We had a terrible drainage problem and were told that if the property drained within two days (can you imagine --two days!), we didn't have a problem. Dig down a little and you will find clay in most areas. Clay doesn't drain.

Anyway, finally, after many phone calls complaining, they came and dug a French drain from the far side of our property to past the house next door and out towards the golf course somewhere.

We have been in our house over a year now. Our next door neighbor had a drainage problem. His problem encompassed four additional properties besides theirs. After a couple of weeks of grading, etc., they said the problem has been fixed. They re-did his complete back yard a few feet of ours (to repair the swail, and parts of the other properties three sides and back. The job cost over $30,000 (I asked the job superintendent). Now I see another area a block away where they are doing the same thing.

I was also told that the construction company was worried about the possibility of a sinkhole. I'm not an engineer so can't comment about that possibility, however. Perhaps that is why they did a seemingly "overkill" job.

Forewarned is forearmed!
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Old 01-06-2015, 07:12 PM
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If you enclose your lanai, you could have an indoor pool! Seriously, I would be concerned with drainage toward your home. I believe the Tuesday before Thanksgiving, it rained about 6.1" that day. That was the day we did the walk-thru on our new home. Good luck.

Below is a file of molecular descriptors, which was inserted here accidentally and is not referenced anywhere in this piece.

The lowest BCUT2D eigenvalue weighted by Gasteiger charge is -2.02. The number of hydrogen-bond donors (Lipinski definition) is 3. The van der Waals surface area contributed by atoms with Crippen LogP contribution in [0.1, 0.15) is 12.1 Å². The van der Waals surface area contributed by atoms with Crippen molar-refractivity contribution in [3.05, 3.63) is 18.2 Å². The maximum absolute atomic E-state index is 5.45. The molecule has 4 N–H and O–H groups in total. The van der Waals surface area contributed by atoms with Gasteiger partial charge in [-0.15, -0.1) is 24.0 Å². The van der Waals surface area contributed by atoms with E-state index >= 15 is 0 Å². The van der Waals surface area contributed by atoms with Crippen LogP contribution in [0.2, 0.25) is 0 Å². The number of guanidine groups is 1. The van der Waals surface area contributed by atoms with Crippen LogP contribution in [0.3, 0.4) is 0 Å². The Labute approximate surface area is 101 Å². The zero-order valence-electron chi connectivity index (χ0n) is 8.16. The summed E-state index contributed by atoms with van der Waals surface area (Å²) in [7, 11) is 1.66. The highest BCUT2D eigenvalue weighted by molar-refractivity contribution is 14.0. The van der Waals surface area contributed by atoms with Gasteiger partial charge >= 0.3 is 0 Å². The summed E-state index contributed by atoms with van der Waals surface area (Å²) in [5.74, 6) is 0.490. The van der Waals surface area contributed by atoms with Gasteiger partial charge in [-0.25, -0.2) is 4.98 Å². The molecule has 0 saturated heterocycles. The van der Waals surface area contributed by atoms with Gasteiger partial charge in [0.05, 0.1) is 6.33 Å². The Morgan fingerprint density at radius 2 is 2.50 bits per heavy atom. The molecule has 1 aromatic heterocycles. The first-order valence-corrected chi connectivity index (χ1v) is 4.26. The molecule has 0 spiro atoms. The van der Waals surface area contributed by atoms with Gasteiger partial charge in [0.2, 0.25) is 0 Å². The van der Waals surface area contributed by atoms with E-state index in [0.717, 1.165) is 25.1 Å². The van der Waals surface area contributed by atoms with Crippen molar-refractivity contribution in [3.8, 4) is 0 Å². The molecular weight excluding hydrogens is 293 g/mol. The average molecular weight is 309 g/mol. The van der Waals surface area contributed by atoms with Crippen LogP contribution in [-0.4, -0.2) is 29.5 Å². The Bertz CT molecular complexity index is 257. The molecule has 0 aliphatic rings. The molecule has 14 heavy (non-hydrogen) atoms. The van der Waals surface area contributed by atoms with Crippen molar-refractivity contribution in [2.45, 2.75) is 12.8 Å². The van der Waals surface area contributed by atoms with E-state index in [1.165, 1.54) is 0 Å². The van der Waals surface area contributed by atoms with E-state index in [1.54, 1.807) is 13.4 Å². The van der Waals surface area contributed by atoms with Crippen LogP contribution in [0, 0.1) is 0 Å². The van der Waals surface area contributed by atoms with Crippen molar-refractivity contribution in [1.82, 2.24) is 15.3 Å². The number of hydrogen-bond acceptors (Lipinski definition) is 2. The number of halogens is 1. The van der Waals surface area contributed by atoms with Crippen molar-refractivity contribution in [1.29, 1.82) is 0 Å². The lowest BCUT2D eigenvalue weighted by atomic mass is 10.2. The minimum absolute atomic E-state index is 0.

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Old 01-06-2015, 08:50 PM
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Default Grade of land around house

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Originally Posted by champion6 View Post
The lawn behind my house slopes slightly towards the lanai. It has never flooded in 3+ years. Keep this in mind: 1)the floor of the lanai is raised above ground level; 2)the soil is very porous and drains quickly; 3)if graded properly, the lawn should also slope gradually towards the sides of your house to direct water to the sides.

Grades toward your house can be acceptable if there is proper grading over the entire lot, such as the slopes to the side that Champion mentions, connecting to side lot line swales to the street. If the slopes are subtle, the best way to be sure is to try to observe during a heavy rainfall.